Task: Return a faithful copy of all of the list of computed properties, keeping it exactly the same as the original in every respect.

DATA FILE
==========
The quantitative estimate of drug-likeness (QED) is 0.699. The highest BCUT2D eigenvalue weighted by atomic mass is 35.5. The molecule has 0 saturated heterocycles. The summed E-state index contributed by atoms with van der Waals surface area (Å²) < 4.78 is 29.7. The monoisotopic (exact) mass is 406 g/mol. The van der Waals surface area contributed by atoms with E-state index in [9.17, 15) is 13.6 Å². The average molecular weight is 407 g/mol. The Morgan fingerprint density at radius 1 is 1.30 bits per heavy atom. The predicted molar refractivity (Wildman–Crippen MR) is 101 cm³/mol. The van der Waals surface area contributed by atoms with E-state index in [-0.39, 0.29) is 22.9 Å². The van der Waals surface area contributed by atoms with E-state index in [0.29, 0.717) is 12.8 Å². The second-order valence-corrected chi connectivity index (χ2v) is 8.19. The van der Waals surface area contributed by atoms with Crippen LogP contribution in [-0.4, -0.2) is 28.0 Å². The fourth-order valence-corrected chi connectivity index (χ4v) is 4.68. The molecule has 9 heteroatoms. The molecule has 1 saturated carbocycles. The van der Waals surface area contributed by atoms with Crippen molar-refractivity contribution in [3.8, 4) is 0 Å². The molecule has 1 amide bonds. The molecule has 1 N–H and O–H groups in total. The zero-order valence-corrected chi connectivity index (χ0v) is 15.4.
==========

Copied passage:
The quantitative estimate of drug-likeness (QED) is 0.699. The highest BCUT2D eigenvalue weighted by atomic mass is 35.5. The molecule has 0 saturated heterocycles. The summed E-state index contributed by atoms with van der Waals surface area (Å²) < 4.78 is 29.7. The monoisotopic (exact) mass is 406 g/mol. The van der Waals surface area contributed by atoms with E-state index in [9.17, 15) is 13.6 Å². The average molecular weight is 407 g/mol. The Morgan fingerprint density at radius 1 is 1.30 bits per heavy atom. The predicted molar refractivity (Wildman–Crippen MR) is 101 cm³/mol. The van der Waals surface area contributed by atoms with E-state index in [-0.39, 0.29) is 22.9 Å². The van der Waals surface area contributed by atoms with E-state index in [0.29, 0.717) is 12.8 Å². The second-order valence-corrected chi connectivity index (χ2v) is 8.19. The van der Waals surface area contributed by atoms with Crippen LogP contribution in [-0.4, -0.2) is 28.0 Å². The fourth-order valence-corrected chi connectivity index (χ4v) is 4.68. The molecule has 9 heteroatoms. The molecule has 1 saturated carbocycles. The van der Waals surface area contributed by atoms with Crippen molar-refractivity contribution in [3.8, 4) is 0 Å². The molecule has 1 amide bonds. The molecule has 1 N–H and O–H groups in total. The zero-order valence-corrected chi connectivity index (χ0v) is 15.4.